- Consume other people’s creations (comics, novels, TV shows, movies, music, artworks, etc.)
- Listen to podcasts on interesting topics. One of my favourites is Song Exploder, a podcast in which songwriters take apart their songs and talk about how they were made. I’m not a songwriter, but each episode leaves me wanting to write music.
- Watch or read inspiring talks or articles about creativity. Here are a few I love and revisit regularly:
- “Your elusive creative genius” by Elizabeth Gilbert (TED talk; 19 min).
- “Make good art” by Neil Gaiman (University of the Arts 2012 commencement speech; 20 min).
- “Big Strong Magic” by Brené Brown in conversation with Elizabeth Gilbert (Magic Lessons podcast episode 112; 36 min).
My friend Guan has more listed on his website.
- Go for a walk somewhere beautiful in nature.
- Rub shoulders with likeminded creators. I do this by attending conventions, festivals or other events, where a lot of the more established creators can be found; following creators I like on social media; being an active member of groups like the Sydney Comics Guild; and also deliberately keeping up with particular people I consider my creative peers.
- Talk to other creators about what they’re working on, how they like to work and what inspires/nurtures them.
- Create in another medium. If you’re a writer, play or write music. If you’re a musician, take up sketching. For me, I’ve always got a knitting project on the go.
- Work on multiple projects at once. That way, if one stalls, you can always switch to another.
- “Play” with your medium. Try something new. If you’re an artist, experiment with a new technique or a different set of tools. If you’re a musician, try playing a new instrument. Give yourself permission to do whatever you like without the pressure to create amazing work.
- Tackle a shorter project—something manageable that won’t take over your life. Finishing it will give you a sense of accomplishment and achievement, and boost your confidence for longer projects.
Look after your mental health
It’s one thing to nurture your creativity; it’s another to deal with the unhelpful thoughts and feelings you may be experiencing around your creative work that hinder that work—things like, “I’m not good enough”, “This is a waste of time”, “I wish I was more like that person”. Try doing the following:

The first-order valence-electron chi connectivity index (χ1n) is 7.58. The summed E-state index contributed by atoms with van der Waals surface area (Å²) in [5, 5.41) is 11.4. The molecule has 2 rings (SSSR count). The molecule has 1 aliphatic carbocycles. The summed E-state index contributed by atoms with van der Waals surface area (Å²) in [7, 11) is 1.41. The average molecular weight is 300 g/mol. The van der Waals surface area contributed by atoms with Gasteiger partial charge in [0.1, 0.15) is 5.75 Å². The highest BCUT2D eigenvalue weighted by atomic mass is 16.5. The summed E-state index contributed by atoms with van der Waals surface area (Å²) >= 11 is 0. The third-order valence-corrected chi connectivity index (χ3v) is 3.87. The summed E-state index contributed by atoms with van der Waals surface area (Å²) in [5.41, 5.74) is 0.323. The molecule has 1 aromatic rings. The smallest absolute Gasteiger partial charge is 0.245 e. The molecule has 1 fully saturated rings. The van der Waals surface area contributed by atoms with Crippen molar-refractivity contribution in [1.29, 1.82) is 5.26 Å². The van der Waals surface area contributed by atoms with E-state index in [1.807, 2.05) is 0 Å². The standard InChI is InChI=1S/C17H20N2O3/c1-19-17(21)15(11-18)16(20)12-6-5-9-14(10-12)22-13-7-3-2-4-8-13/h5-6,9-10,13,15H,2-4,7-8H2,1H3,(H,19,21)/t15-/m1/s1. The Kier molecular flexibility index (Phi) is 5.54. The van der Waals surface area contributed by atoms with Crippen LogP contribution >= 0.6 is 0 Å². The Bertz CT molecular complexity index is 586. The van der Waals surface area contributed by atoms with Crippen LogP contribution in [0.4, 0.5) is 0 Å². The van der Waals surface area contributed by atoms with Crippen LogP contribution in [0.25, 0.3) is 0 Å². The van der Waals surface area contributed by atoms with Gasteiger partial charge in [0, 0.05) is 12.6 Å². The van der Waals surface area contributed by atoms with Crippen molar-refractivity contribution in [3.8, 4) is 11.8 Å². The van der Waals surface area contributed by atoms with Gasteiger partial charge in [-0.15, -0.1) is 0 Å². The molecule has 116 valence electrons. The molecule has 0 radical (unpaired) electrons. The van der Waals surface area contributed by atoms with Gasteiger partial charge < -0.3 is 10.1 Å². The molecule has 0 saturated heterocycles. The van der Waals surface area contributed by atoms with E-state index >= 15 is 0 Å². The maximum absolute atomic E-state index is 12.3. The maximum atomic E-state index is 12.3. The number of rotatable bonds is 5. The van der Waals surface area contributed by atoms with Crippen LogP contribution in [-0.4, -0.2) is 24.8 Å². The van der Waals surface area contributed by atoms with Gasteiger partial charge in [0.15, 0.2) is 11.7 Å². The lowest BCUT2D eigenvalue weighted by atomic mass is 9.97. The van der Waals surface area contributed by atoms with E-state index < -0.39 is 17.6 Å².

- Write it out: put actual pen to paper and write out everything you’re feeling at the moment—all the anger, pain, frustration, depression. Don’t worry about punctuation, spelling or even sentence structure; just get it out there on the page.
- Identify unhelpful thought patterns (for example, “I can’t write” => “I suck” => “I am a waste of space”). If necessary, write them down. Then cross them out and combat the unhelpful thought with more helpful ones: “I can’t write” => “I can’t write right now” => “I’m going to do something else to practise self-care/work on another project” => “I’ll try again another time” => “I’m trying. Go me!”
- Remember that “Comparison is the thief of joy” (as one or both of the Roosevelts said): nothing good comes from comparing yourself with others, so don’t do it. Instead, be happy for this other person and celebrate their success. Creativity is not a zero sum game and this is not a competition.
- Practise self-compassion. You may be going through a lot at the moment, for there are always things that make life challenging. But you’re surviving. You’re trying. You’re making baby steps, and baby steps are better than nothing. (Incidentally, I was very encouraged recently by something that my friend Louie Joyce said: I was talking about how I was producing all these really rough bits and pieces of prose and how it was like sketching or doing thumbnail layouts in comics, and he commented that that stage often takes the longest and feels the hardest because that’s when you’re actually working things out and making key decisions about how the work should go; the later pencilling/inking/colouring all builds on that, and they’re easier because you’ve already put in the hard yards.)